My Review of the Remington T-Studio Pearl Ceramic Heated Clip Hair Setter
I recently purchased a new hot roller set, which I shared in my Mini Hair Haul -- April 2012 post. I used to use hot rollers back in the day (back in the day meaning college years ;-)), as they were a quick way to get big, bouncy curls without having to use a lot of damaging heat, such as that which stems from the use of curling irons and curling wands. For one, hot rollers generally don't get as hot as other heat styling tools, and thanks to the now prevalent use of ceramic technology, they are considered more safe than before.
Before testing out my new set, I washed, conditioned and flat ironed my hair:
Next, I added about a dime-size amount of Moisturizing Hair Lotion by Bronner Bros. to the underside and top side of my hair, making sure to concentrate most of the product on my ends:
I needed the moisturizer to protect my ends from drying out and to also serve as a slight setting lotion.
This curling set comes with 8 medium sized (1") velvet coated rollers and 12 large (1 1/4") velvet coated rollers, which make for a total of 20 hot rollers. The rollers also come with pink clips that also absorb heat to aid in the curl setting process.
Unlike other hot roller sets I've used in the past, these rollers actually don't get very hot, which I guess is a good thing. I've used some rollers that were too hot to pick up, but that's not the case with these. In fact, these come with "cool touch" end rings so your fingers won't get scorched when rolling. They do however get hot enough to where you can burn your ears if you're not careful about placement (trust me, I know this from firsthand experience :-P).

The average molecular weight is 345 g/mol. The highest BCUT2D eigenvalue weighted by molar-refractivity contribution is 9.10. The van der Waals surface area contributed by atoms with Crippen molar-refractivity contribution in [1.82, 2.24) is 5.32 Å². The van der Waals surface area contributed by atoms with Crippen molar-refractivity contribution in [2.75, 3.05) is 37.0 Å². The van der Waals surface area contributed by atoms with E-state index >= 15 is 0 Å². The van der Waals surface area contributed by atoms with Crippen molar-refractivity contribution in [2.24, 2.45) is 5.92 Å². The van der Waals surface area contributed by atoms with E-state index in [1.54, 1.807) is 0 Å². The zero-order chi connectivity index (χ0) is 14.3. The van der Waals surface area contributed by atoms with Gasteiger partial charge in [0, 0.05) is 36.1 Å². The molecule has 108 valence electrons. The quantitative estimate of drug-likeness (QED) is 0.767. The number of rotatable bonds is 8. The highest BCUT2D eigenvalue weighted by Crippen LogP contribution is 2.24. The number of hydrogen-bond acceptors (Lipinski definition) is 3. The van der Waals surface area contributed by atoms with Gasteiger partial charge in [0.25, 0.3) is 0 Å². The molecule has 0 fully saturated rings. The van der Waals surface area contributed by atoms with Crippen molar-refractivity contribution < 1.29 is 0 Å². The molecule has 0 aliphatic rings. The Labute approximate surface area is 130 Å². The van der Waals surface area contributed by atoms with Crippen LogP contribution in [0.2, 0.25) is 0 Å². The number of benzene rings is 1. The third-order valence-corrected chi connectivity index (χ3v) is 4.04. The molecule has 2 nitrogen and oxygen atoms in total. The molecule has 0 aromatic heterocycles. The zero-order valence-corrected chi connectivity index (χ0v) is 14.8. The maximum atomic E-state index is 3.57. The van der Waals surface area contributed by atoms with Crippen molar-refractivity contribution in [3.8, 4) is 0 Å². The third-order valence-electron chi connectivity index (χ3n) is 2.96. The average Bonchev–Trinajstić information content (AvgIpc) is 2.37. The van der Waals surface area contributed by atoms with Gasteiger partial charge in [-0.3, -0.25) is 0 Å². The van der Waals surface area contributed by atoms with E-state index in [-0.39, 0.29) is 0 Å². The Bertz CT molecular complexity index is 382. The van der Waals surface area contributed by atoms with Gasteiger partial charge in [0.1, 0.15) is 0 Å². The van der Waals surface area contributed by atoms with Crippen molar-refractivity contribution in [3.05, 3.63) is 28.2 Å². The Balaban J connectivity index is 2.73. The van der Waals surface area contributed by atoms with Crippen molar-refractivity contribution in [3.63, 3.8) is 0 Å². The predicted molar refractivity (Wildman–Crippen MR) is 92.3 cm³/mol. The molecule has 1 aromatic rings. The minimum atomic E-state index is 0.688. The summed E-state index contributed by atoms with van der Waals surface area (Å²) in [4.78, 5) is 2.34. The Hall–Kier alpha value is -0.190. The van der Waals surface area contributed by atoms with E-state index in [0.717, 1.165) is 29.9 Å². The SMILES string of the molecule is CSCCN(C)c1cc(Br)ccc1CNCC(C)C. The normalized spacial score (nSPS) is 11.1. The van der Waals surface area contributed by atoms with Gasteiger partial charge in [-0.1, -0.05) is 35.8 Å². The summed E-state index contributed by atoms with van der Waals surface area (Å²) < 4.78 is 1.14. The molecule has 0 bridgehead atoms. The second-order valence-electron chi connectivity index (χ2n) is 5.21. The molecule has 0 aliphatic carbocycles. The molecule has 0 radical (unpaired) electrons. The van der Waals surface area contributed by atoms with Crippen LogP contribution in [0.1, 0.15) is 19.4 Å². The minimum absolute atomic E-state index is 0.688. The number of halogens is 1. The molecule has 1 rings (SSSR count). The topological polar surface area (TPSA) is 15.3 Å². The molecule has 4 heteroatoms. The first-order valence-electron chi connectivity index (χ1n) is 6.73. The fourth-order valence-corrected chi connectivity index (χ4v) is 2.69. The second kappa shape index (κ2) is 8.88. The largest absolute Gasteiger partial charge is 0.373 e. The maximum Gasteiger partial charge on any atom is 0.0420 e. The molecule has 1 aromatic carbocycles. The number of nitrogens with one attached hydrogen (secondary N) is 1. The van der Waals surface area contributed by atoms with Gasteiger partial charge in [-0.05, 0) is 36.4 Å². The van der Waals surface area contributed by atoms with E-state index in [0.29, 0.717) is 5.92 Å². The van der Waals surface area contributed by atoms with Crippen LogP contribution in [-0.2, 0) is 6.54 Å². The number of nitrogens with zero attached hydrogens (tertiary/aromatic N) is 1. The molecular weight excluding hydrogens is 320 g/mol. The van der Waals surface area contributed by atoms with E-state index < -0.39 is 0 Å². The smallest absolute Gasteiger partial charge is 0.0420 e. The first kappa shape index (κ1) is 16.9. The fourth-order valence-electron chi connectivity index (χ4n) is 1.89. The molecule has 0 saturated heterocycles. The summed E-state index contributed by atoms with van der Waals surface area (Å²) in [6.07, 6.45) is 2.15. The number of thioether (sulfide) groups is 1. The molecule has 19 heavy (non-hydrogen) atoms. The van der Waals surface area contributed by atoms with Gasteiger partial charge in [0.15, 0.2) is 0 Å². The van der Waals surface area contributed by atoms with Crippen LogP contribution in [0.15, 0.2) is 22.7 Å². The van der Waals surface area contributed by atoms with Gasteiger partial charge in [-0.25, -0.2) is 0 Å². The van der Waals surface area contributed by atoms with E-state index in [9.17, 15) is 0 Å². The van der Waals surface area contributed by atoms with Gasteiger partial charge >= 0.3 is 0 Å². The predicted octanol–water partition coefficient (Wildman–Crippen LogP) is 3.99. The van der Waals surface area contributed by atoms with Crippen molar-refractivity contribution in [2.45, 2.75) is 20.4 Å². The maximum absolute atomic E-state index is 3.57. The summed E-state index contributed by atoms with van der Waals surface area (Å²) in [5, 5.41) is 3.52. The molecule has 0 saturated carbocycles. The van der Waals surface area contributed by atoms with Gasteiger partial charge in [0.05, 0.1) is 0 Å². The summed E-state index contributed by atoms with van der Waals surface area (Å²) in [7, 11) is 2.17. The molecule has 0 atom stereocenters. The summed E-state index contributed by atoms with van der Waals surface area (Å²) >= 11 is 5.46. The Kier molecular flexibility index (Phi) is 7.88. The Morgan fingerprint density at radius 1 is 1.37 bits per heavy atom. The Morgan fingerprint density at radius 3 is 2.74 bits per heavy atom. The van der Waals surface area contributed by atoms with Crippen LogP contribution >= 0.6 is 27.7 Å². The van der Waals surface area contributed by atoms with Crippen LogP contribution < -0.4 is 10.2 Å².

Unfortunately, there is no "ready" indicator light other than the red one you see at the bottom of the machine (see very first pic at top), so you just have to wait approximately 90 seconds for the rollers to heat up before using. The red light just lets you know that the machine is plugged in.
Once the rollers were ready to go, I applied them to my head, placing most of the large rollers in the back and the medium rollers in the front:
It takes about 5 minutes for the rollers to completely cool, so pretty much by the time I was finished rolling up the front, the back rollers were ready to be taken out. Here are the results:
Although the back shot is blurry, I decided to include it so that you can see how loose the curls were in the back versus the front. I got a lot more curl definition in the front thanks to the medium sized rollers than I did in the back (the larger the roller, the looser the curl; the smaller the roller, the tighter the curl).
Overall, I was quite pleased with the results. I was actually thinking my hair wouldn't curl much because the rollers didn't seem to get as hot as I'm accustomed to them getting, but apparently, the heat was enough. My biggest gripe about this roller set is the size, for I'm having trouble finding a place to store them. I know there are travel size roller sets you can get because I used to have one and loved it. So, if I had to do it all over again, I would have bought a set that was a little more convenient in terms of size and space, but other than that, I'm pretty pleased with my purchase.